Author: Public Record Office Victoria
At the inquest, a witness stated that about an hour before Alice’s drowning, he heard Mr Brown describing Alice as a `strumpet’ and `everything that was bad’, and speaking of ‘jealousy on the part of his wife towards the girl’.
Irish Orphans Sent to the Colonies
By 1848, one million people had died during the Irish potato famine, resulting in mass migration to America and Australia. Earl Grey (Henry George Grey, Secretary of State for the Colonies) devised a scheme: shipping needy orphans to the Australian colonies. The benefits of the scheme were twofold: to relieve the crowded Irish workhouses, and to supply much-needed female labour.
'thick waists and clumsy ankles'
From 1848 to 1850, 4114 orphan girls, some no more than 12 years old, were shipped from Ireland to Sydney, Melbourne, Moreton Bay (Brisbane) and Adelaide. The selection criteria was simple: young, dutiful, in good health and free of smallpox. Most of the girls spoke only Gaelic and few were trained in domestic service, their intended employment. They were known as the ‘Irish orphans’.
There was immediate and continuing hostility towards the orphan girls. They lacked experience and had, according to one Sydney official, a ‘disinclination to learn’ and ‘dirty and idle habits’. Worse, he feared that, as future mothers, they would dilute the colonial physique, with ‘their squat, stunted figures, thick waists and clumsy ankles’.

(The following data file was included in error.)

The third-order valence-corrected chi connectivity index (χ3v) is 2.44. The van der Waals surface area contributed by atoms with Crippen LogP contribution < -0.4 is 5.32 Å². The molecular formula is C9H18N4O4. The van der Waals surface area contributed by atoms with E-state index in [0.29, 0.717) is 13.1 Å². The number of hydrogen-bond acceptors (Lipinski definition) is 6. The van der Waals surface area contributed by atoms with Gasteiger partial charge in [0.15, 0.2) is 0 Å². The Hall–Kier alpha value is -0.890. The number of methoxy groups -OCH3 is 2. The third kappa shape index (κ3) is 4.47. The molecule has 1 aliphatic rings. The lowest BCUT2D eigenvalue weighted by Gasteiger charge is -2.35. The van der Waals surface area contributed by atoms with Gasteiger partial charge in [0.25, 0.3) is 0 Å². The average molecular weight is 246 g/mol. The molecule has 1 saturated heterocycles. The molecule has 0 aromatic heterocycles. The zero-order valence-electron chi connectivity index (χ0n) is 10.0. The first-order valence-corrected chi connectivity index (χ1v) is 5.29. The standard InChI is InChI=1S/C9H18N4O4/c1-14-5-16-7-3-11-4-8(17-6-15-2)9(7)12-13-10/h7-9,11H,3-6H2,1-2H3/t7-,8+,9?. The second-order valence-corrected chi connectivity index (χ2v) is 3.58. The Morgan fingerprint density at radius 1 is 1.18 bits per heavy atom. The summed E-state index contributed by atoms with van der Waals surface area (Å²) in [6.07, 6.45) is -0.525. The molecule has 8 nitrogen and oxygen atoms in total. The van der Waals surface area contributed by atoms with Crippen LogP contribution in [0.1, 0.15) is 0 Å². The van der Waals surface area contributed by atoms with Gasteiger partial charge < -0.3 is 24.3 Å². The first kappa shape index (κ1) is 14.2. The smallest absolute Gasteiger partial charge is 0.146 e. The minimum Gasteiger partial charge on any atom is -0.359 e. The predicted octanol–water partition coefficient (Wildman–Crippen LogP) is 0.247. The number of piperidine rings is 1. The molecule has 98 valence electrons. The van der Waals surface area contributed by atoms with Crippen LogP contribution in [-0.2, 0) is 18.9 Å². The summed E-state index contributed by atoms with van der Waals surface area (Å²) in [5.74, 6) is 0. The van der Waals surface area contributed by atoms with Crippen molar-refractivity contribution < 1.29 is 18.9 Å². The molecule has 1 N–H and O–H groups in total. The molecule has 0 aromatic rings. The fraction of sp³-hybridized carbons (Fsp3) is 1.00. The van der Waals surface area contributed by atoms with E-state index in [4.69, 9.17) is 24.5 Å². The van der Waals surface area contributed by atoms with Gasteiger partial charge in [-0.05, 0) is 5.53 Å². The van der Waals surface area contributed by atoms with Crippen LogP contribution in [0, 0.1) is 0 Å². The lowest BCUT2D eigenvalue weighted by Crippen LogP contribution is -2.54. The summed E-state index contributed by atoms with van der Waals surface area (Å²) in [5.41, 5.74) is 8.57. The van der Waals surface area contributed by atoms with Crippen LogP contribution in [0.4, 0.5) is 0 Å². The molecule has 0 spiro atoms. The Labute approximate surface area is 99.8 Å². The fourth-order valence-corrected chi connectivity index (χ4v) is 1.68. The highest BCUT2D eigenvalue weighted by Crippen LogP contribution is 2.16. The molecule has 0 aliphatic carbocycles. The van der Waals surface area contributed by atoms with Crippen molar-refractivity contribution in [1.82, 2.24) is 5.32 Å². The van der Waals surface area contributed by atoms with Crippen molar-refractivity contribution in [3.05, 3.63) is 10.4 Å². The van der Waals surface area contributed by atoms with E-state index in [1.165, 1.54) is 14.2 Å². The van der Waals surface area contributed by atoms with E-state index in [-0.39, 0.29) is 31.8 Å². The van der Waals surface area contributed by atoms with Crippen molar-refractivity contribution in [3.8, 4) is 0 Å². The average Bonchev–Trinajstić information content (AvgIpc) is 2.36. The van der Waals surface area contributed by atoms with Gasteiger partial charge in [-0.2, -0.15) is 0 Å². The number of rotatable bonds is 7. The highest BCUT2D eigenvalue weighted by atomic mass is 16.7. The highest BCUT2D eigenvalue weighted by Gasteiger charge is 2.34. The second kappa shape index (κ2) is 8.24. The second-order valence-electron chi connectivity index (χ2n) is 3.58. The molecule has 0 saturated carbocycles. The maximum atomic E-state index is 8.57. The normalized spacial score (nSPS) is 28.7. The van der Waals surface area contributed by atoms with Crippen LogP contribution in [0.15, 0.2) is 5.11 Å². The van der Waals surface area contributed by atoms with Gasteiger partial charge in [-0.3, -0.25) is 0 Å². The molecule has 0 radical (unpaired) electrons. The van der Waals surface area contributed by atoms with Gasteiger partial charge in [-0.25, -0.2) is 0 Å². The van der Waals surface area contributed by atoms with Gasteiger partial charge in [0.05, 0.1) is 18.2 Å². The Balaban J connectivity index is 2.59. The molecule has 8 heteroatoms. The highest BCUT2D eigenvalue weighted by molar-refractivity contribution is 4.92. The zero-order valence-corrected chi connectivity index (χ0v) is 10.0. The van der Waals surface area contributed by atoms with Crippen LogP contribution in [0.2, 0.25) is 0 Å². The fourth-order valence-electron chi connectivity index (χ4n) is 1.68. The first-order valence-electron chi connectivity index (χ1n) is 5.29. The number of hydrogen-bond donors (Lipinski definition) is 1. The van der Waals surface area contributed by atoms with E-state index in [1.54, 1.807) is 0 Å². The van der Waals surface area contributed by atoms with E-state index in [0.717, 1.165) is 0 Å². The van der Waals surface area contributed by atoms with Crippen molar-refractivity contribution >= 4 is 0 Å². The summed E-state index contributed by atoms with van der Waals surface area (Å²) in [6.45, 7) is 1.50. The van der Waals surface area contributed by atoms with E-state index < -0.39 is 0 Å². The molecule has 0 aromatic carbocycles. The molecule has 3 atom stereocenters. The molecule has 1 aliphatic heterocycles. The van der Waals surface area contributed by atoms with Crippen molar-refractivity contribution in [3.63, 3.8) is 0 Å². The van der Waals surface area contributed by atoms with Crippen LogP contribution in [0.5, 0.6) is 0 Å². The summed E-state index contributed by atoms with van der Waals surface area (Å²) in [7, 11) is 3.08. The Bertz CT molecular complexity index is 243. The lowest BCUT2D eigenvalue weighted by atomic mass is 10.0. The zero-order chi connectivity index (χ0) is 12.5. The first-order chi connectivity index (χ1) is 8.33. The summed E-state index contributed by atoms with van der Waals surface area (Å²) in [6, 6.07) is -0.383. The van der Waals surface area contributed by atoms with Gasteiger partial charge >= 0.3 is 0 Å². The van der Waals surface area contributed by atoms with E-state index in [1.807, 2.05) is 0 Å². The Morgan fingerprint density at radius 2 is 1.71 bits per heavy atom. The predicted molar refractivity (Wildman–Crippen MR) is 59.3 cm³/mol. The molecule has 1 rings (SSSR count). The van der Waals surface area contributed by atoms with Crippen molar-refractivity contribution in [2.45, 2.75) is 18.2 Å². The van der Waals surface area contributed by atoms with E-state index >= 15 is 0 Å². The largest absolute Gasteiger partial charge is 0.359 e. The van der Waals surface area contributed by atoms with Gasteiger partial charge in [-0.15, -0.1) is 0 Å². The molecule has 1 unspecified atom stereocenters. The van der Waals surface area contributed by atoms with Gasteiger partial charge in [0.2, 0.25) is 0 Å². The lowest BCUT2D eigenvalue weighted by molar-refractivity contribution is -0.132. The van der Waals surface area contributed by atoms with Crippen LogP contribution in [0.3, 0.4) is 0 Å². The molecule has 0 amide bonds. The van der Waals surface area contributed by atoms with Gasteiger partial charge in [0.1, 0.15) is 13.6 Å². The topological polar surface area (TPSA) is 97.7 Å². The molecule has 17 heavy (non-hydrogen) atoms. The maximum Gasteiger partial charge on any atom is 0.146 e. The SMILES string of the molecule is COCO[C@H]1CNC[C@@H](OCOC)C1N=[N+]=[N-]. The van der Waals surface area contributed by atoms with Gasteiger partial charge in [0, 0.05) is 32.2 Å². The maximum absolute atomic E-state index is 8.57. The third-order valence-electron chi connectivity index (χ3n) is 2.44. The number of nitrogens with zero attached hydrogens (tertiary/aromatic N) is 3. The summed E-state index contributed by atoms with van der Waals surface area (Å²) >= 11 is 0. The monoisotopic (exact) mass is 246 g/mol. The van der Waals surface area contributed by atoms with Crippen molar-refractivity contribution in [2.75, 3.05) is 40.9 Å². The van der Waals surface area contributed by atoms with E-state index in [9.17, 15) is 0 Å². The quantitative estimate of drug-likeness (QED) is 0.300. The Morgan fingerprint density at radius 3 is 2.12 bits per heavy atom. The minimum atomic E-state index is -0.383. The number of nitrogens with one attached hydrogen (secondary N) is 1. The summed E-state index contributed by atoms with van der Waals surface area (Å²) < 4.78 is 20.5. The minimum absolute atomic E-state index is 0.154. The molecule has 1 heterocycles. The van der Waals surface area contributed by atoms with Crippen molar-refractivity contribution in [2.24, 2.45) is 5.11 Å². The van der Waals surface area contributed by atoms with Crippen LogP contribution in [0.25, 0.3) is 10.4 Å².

News-sheets reported the colony to be awash with ‘workhouse sweepings’, but despite the hardships they had endured, most orphan girls found immediate employment and integrated into colonial life.
What's in the Archives?
Alice Ball's tragic story was discovered by historians interested in the lives of Irish Orphans. This information can be found within the inquest files for young Alice Ball, officially called the Inquest Deposition Files, PROV, VPRS 24/P 0, unit 7, item 1850/18.
The Public Record Office Victoria holds various records which help to paint a picture of the orphan experience in Victoria, including Inward Passenger Lists of those individuals who migrated to or from Victoria between 1852 and 1923. Immigration Correspondence, wills and probates, hotel licences, inquests, land, prison, court and mental health records all help to build a picture of these girls lives after their arrival. VPRS 115 Inward Correspondence (Immigration Branch) 1849-1851 is a wonderful source of information about this exciting period in our history.
Some of these records are available to search online, and a valuable resource for family historians.
Sailing Into Melbourne
The Sailing Into Melbourne exhibition, on the Google Cultural Institute helps to explain Melbourne's nautical history, including the journey of thousands of young Irish orphans who came to Melbourne.
Photo: Courtesy of T. McClaughlin 'Barefoot and pregnant?', Melbourne, 1991.
Material in the Public Record Office Victoria archival collection contains words and descriptions that reflect attitudes and government policies at different times which may be insensitive and upsetting
Aboriginal and Torres Strait Islander Peoples should be aware the collection and website may contain images, voices and names of deceased persons.
PROV provides advice to researchers wishing to access, publish or re-use records about Aboriginal Peoples